Brown needs 12 catches Sunday against the Browns to surpass the 112 grabs that Ward had in 2002. The fourth-year veteran is also one of only four players in franchise history with at least two seasons of 1,100 or more receiving yards.

Brown, who is also one of the top punt returners in the NFL, is a lock to make the Pro Bowl for a second time.

The Pro Bowl teams will be announced on Friday.

Steelers wary of Wallace's speed

December, 8, 2013
PITTSBURGH -- Ryan Clark has a problem with Mike Wallace, and it has nothing to do with how the latter left Pittsburgh following four seasons with the Steelers.

"He has terrible running form and it's so frustrating," Clark said. "I do all that work in the offseason working on my form, pulling sleds and he just runs dumb. His hands are too low, he doesn't have knee drive and he's faster than everybody."

Wallace's speed is as much a storyline today as his return to Pittsburgh for two reasons: the Steelers have been susceptible to the deep ball and Wallace would love nothing better than to stick it to his former team.

The Steelers will be on high alert for Wallace, and they could get some help from the weather. A light snow is already falling, and the forecast is calling for cold temperatures, including sleet.

Wallace is not putting up the kind of numbers yet to justify the five-year, $60 million contract he signed last March, but Clark said he is dangerous as ever.

"(Dolphins quarterback Ryan) Tannehill's going through what Ben (Roethlisberger) kind of went through once you start playing with Mike, having to realize that you can't overthrow him," Clark said. "It's not like other plays when they get behind a guy you have to try to hang a ball up so he can get to it. When Mike's out there you have to throw it before he gets behind a guy because if you wait it's going to be short. He's still getting behind people at the same type of rate (when) he was here."

Wallace has made a relatively smooth transition to Miami, and he has apparently been a good fit in the locker room. Wallace is so gracious with the media that he may win the Dolphins' Good Guy Award in his first season with the team.

"He's a fun guy to have on the ball club," Dolphins coach Joe Philbin said. "I think he's acclimated himself well in the locker room. I think he's real respected by his teammates and he likes his teammates. It really doesn't matter what profession you're in it's always good to work with people you enjoy being with on a regular basis. I'm happy about the chemistry that he's found here."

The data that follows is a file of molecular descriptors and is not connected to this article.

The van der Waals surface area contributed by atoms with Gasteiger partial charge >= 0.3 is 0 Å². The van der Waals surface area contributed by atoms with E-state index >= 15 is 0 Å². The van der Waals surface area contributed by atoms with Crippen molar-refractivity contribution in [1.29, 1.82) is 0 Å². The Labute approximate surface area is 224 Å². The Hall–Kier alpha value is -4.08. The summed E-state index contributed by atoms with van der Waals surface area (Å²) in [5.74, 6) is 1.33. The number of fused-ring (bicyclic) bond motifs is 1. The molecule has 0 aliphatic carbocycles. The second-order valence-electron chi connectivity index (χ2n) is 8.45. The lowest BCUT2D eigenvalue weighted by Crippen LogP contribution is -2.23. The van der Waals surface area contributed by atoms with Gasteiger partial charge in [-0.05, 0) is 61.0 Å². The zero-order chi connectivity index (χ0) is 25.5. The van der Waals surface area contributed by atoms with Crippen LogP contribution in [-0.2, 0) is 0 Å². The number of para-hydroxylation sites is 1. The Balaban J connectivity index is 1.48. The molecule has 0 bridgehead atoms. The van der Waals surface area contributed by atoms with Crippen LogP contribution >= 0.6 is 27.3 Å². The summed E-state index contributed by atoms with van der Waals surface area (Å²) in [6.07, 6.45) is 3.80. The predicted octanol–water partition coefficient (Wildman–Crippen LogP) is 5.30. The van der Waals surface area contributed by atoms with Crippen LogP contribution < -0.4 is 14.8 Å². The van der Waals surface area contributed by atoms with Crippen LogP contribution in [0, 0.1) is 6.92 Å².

Hartline/WorildsGetty ImagesBrian Hartline, left, and Miami face Jason Worilds and Pittsburgh in a game with playoff implications.
The postseason has started early for several teams around the NFL. The Miami Dolphins (6-6) and Pittsburgh Steelers (5-7) are two of those clubs, and they will meet Sunday at Heinz Field in what could amount to a playoff eliminator.

Miami and Pittsburgh are fighting for the final wild-card spot in the AFC, which is currently held by the Baltimore Ravens (6-6). The winner of Sunday’s game will remain firmly in the playoff hunt, while the loser falls behind the pack.

ESPN.com’s Dolphins reporter James Walker and Steelers reporter Scott Brown weigh in on who will prevail in this important game.

Walker: Scott, I think much of this game will be determined by the matchup between Miami’s ninth-ranked pass defense against Pittsburgh’s eight-ranked passing offense. This is a strength vs. strength clash. The Dolphins are very wary of Pittsburgh quarterback Ben Roethlisberger. Miami defensive coordinator Kevin Coyle knows Roethlisberger well from his days with the Cincinnati Bengals and has a healthy respect for “Big Ben.” He’s unlike any quarterback Miami has faced this season because of his ability to extend plays to throw deep, not necessarily to run for extra yards. There is a lot of pressure on Miami’s cornerbacks and safeties to maintain their coverage longer than usual to prevent big gains on broken plays.

Speaking of which, Steelers receiver Antonio Brown is Pittsburgh’s best playmaker, and leads the NFL in receptions. What makes him so dangerous?

Brown: It’s funny that Brown still doesn’t get his due as a No. 1 wide receiver, even from some media types in Pittsburgh, despite the phenomenal numbers he has put up this season. Brown might not have the size associated with No. 1 receivers, and he does not have blazing speed, but he has excellent quickness, is a superb route runner, and Roethlisberger has said he’s never seen a receiver who is able to adjust to a ball while it’s in the air the way Brown regularly does. Above all, Brown works at it. I mean really works at it. He is maniacal about training, and it’s not uncommon for Brown to hit the gym for a workout after spending all day at Steelers’ headquarters.

James, you have been immersed in one the biggest stories of the season, and I’m sure Steelers’ fans would appreciate your take on how the Dolphins have dealt with the turmoil and distractions caused by the Jonathan Martin bullying allegations. Have the Dolphins settled into any semblance of normalcy, or is their a new normal in Miami?